Left: The entrance ; Right: The pod-like vestibule

Left: The living room ; Right: A seating area in the home

The living room

A partition is seen between the formal and study space

The study

Details in the bedroom

The pod like vestibules at the entrance with a brass urli in the centre

The bedrooms

Left: The study ; Right: The dining space

Entrance to the the bathroom

The kitchen

A room in the house

Traditional diyas are seen on the wall

The bathroom

Studio Hinge narrates a tale of lineage through this Pune abode with a global design

by Vedika Nair Mar 24, 2020 Situated in the bustle of Koregaon Park, Pune is 601 Westview—a 5,000 sq ft home that is designed by Pravir Sethi and Jaymin Tanna of Mumbai based Studio Hinge. A lineage that traces back to Jaipur and the homeowners' globetrotting lifestyle led to the creation of this story—a balance between divergent influences from distant locales.

Rugged turrets stand as pod-like vestibules around the entrance against a backdrop of rough sandstone walls, thereby restricting direct views of the bedrooms, kitchen and powder room. At a functional level, the layout of this apartment increases connectivity between the public areas whilst maximizing privacy when needed. A folding glass and timber doors bridge the study and reception area, while a freestanding divider partitions the dining and family space. Staying true to the homeowner’s roots, the home contemporise Rajasthani elements with a traditional brass urli—a decorative piece, at the entrance in the centre of nine squares of inlay on the tiles that take cues from Jaipur’s city plan. An inlay of copper strips into precast terrazzo flooring that forms patterns of Mughal charbagh gardens is seen in the family area. The spaces are accentuated with mid-century modern furniture while lighting options from
Studio Trace like oxidised metal lanterns add old-world charm. Discrete directional spotlights focus on the water in the urli to create shimmering patterns on the ceiling, like some ethereal artwork. A large window between the kitchen and dining room is connected by a louvred shutter swing, while the entire kitchen counter doubles up as a bar table. Bifolding and sliding doors open to the bedrooms and their bathrooms. “We went through several iterations for ideas on how to maintain the distinct uses between the family and dining areas while allowing the entire space to be read as one. The new partition also houses the family’s deity and references elements of design, culture and even landscape familiar to anyone from Rajasthan,” says Sethi.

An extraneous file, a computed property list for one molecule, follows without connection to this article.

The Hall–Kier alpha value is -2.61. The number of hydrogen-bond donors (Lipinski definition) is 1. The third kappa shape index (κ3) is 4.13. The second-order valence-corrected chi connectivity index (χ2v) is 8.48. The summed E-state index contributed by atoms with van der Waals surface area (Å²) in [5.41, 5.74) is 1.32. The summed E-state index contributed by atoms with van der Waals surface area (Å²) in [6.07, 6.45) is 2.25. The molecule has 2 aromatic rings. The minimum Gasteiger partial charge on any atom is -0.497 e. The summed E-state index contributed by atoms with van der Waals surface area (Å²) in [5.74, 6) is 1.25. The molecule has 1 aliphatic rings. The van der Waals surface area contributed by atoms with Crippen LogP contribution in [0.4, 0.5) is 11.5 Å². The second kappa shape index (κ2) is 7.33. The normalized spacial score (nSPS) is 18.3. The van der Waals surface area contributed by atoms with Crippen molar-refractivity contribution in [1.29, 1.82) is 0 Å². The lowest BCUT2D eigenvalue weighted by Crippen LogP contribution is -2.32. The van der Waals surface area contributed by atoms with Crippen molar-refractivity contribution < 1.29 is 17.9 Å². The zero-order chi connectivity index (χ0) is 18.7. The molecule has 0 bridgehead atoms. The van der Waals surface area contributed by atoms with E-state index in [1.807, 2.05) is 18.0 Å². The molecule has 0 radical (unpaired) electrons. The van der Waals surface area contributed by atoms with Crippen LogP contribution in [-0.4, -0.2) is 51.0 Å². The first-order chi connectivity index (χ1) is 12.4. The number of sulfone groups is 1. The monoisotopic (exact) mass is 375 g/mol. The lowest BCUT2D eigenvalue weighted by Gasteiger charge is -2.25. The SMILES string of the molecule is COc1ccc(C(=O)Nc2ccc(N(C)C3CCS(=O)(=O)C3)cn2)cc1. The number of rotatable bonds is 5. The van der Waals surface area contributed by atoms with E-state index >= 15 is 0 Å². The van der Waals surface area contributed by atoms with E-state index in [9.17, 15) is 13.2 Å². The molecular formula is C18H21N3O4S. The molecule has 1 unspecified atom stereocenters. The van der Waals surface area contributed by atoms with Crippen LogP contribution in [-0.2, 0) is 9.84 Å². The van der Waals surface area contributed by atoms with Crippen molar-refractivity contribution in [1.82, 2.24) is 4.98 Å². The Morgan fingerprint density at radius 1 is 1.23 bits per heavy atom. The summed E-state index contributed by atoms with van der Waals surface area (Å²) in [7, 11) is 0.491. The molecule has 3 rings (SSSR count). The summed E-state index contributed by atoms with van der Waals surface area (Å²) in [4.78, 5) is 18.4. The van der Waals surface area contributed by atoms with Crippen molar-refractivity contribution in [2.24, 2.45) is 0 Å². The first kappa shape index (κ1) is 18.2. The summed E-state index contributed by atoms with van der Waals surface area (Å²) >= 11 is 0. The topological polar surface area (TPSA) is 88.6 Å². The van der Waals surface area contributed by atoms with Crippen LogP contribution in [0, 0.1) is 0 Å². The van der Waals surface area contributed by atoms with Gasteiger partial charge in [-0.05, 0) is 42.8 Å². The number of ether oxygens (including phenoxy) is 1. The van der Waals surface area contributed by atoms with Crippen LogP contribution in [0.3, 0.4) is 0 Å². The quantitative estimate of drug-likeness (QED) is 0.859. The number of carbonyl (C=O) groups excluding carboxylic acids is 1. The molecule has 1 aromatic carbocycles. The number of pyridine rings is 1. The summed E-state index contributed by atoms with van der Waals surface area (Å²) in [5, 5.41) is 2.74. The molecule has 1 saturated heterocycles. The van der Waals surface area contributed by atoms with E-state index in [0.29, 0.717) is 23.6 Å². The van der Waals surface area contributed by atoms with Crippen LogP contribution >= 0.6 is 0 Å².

Geometric cutouts integrated into a pattern of a 30’’ thick partition, where resin blocks are inserted. The designers worked with an artist to create different hues and cast them into fragments, to display photographs, letters, notes and objects like leaves, flowers and scraps of fabric. An oxidised steel bracket is fixed onto each opening and projects to hold a traditional Diya or tea light, which also makes it a deeepstambh—a pillar of light. “I had the best time crafting The Wall of Family History! We usually weave in an installation designed by us into our projects in some way but this is the first time we did something that resonates so deeply with the users on so many levels. It has also been super rewarding as we ended up forming a strong bond with the clients and it has been intriguing to see their usage of the house, which has often deviated from the prescribed way,” concludes Sethi. 

Photography by Ishita Sitwala

A room in the house

Traditional diyas are seen on the wall

The bathroom

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